"The president has dramatically changed the way our government treats LGBT citizens in our country," Ricketts said. "We are seen for who we are, our rights are recognized. We're treated completely differently (than four years ago) and on a much more equal basis. So it has been very easy for me to continue to support him."
Ricketts had hit the top range of bundling for Obama — raising $500,000 or more — in the first three months of the year. Prominent LGBT bundler Fred Eychaner, who owns Chicago-based Newsweb Corp., also hit the top level during the same time period, as did James (Wally) Brewster and Bob Satawake of Chicago. Like Ricketts, Satawake and Brewster, who are partners, are co-chairs of the campaign's LGBT fundraising effort, according to the Windy City Times. Satawake did not respond to a request for an interview.
Nationwide, Obama's 638 bundlers this year already have doubled the results of his 2008 bundlers, raising at least $143 million through June this election season compared with 560 bundlers who raised at least $76 million throughout the entire contest four years ago.
In Illinois, 86 bundlers combined to raise $15.3 million for Obama for the entire 2008 campaign. This season, 57 Illinois bundlers have raised almost $9 million for the president, though several money-raising events lie ahead, including three fundraisers at a hometown celebration of Obama's 51st birthday Aug. 12.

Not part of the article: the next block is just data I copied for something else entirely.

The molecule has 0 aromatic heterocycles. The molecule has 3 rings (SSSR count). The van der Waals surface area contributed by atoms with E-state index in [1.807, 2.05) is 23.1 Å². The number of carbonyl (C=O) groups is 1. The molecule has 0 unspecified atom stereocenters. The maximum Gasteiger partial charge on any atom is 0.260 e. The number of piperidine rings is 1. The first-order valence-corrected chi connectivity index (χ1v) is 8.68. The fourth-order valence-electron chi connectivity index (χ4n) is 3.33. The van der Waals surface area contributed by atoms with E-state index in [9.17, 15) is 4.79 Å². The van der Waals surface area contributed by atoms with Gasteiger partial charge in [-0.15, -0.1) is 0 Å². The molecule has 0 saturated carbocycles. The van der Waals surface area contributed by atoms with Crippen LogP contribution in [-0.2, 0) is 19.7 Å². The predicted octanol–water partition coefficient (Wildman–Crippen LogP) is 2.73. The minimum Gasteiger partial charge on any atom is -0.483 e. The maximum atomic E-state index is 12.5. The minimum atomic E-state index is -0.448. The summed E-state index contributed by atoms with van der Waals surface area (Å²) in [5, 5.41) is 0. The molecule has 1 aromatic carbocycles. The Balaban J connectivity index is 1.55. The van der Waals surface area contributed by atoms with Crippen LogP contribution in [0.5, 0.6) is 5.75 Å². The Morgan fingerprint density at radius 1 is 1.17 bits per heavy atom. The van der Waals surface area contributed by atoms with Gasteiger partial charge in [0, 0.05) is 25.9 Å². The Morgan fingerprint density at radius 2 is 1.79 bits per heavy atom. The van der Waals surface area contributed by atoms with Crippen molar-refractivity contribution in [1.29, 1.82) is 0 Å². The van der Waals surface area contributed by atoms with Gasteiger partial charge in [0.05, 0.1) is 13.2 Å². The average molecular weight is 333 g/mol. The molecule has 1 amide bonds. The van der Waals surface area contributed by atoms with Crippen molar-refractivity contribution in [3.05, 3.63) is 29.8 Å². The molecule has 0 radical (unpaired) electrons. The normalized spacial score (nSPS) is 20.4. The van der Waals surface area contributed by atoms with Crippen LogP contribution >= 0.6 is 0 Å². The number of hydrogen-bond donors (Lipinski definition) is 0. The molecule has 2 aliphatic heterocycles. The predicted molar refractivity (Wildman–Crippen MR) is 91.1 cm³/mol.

Two 2008 bundlers — investment banker Steven Koch and philanthropist Charles Lewis — contacted by the Tribune for this story said that the campaign had erred in not listing them as bundlers for 2012.
"I don't know what the records show," Lewis, a former investment banker who now runs his family foundation, said in an email, estimating that he had bundled between $100,000 and $200,000. "More importantly, any implication that I am any less enthusiastic about Mr. Obama this time than I was last time is patently false."
Many of the same faces are back as bundlers for Team Obama Part 2, though several who work in the administration are not part of the mix. While Obama faced a primary contest in 2008, he is now benefiting from supporters of his past challenger, Secretary of State Hillary Clinton, and former President Bill Clinton.
Still, the work of bundlers is more pressure-packed this time by trying to raise dollars to allow the campaign to compete against so-called super political action committees, many backed by Republicans.
Kevin Conlon, who bundled for Howard Dean in 2004, Hillary Clinton in 2008 and Obama in 2012, called himself a "single and doubles hitter" because he says he does not raise money from the "big-dollar folks," though he also is a $500,000-plus fundraiser.
"I've sold tickets (to an Obama fundraiser) for as little as $44," said Conlon, president of Conlon Public Strategies. "I really reach out to people at the $500 level, lower-dollar events."